Celebrating Innovation

November 7, 2012 — Dr. Dustin Swanger

 In Richard Florida’s book, The Rise of the Creative Class, he makes the argument that those communities that have embraced innovation are the communities that have rebounded from the loss of industrial flight. These communities, usually with a college or university located within them, truly embrace innovation in all aspects. Creative arts, innovative industry, creative schedules, innovative shops; indeed all aspects of creativity and innovation are recognized and celebrated.

 Communities like Austin, TX, Princeton, NJ, Reston, VA, and others that have embraced innovation work hard to educate their populations, develop the arts and sciences, and work to bring people with diverse backgrounds together for the good of the community. It is this spirit of innovation, this celebration of creativity, this focus on education, and this exploration of arts and science that have revitalized many communities across the United States.

 At Fulton-Montgomery Community College we have included in our strategic plan “developing a culture of innovation” as a critical objective for our future, meaning that people are encouraged to be creative, to ask “why do we do it that way?”, to try new things, and to challenge the status quo. It is our intention to highlight these innovative ideas through a Spirit of Innovation Award(s) each year.

 A critical aspect of a culture of innovation, it seems to me, is that we will celebrate those innovative ideas that worked as well as those that did not. This is a very different approach for many. Our society has a tendency to celebrate success and ridicule failure. Indeed corporations provide incentives for success and termination for failure. However, if the idea was sound, the thinking was logical; why not celebrate innovation even if it did not work?

 Thomas Edison tried over 1,000 filaments in his experiments to create the light bulb. When asked what he thought of his 1,000 failures he responded they were not failures; rather, he learned 1,000 ways that the light bulb would not work. This is the spirit we need to develop on our campus and in our community.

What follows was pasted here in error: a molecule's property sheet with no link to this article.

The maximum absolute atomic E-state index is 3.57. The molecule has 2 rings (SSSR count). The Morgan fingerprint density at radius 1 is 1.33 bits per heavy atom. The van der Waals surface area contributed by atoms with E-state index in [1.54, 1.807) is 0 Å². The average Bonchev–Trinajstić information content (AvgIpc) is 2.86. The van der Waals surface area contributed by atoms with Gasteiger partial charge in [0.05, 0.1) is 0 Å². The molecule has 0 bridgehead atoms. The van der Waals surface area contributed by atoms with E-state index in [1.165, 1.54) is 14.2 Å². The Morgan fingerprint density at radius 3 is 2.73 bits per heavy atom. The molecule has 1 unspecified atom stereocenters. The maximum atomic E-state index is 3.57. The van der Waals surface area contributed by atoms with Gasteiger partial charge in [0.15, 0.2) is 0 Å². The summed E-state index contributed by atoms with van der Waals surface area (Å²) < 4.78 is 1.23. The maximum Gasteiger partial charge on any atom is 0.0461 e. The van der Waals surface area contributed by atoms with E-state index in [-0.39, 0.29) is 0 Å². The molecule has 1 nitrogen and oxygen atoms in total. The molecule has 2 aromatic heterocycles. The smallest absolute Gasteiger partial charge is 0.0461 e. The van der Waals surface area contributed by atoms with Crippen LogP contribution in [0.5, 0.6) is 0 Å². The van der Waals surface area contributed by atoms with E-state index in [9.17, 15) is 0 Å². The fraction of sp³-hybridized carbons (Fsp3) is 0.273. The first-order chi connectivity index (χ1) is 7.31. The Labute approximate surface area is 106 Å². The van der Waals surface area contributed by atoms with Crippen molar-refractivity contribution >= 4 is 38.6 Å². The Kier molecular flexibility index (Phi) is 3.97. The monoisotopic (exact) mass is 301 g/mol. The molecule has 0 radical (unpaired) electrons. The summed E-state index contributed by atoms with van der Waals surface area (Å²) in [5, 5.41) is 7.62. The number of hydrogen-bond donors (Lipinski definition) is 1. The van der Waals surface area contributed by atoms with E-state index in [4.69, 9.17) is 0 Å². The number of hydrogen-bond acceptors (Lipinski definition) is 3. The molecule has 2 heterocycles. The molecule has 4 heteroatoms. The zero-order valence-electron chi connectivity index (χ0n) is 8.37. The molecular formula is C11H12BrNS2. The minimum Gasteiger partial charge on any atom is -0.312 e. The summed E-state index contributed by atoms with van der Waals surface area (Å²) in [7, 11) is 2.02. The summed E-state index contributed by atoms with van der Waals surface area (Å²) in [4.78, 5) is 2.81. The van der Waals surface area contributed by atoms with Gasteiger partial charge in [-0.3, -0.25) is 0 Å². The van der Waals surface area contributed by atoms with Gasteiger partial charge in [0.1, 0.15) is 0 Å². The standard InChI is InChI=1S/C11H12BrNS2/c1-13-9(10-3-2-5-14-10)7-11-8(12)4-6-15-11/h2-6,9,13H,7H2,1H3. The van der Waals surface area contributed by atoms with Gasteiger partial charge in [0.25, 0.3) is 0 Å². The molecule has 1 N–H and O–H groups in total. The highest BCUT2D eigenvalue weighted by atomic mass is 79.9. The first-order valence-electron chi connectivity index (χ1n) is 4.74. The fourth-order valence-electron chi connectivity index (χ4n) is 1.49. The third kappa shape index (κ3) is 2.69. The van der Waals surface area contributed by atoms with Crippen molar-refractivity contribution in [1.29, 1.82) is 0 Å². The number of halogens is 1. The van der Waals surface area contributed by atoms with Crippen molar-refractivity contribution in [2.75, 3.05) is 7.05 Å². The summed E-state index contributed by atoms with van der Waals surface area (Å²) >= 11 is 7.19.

So how do we develop such a culture of innovation? First, education is key. Through education we begin to explore and discuss ideas and cultures to which we may not have been exposed before.

 Second, dedication to the arts and sciences is a must. Most innovation today comes from those involved in the arts and science disciplines (I would include technology in sciences). We need to emphasize arts and sciences in our communities. We have to stop acting like arts are frivolous and science is hard.

 Third, leaders in our communities have to highlight efforts to innovate in our communities – even those innovations that fail.  Some leaders want to be associated with huge successes and duck from those that just didn’t work. Only by letting go of that traditional mindset and embracing innovation – successes and failures – can we develop a community that works toward an innovative culture. Innovation in industry, in education, in government, etc. must all be explored.

It is time to let go of the past traditions and embrace the future. The future is innovation.

Dr. Swanger is President of FM.

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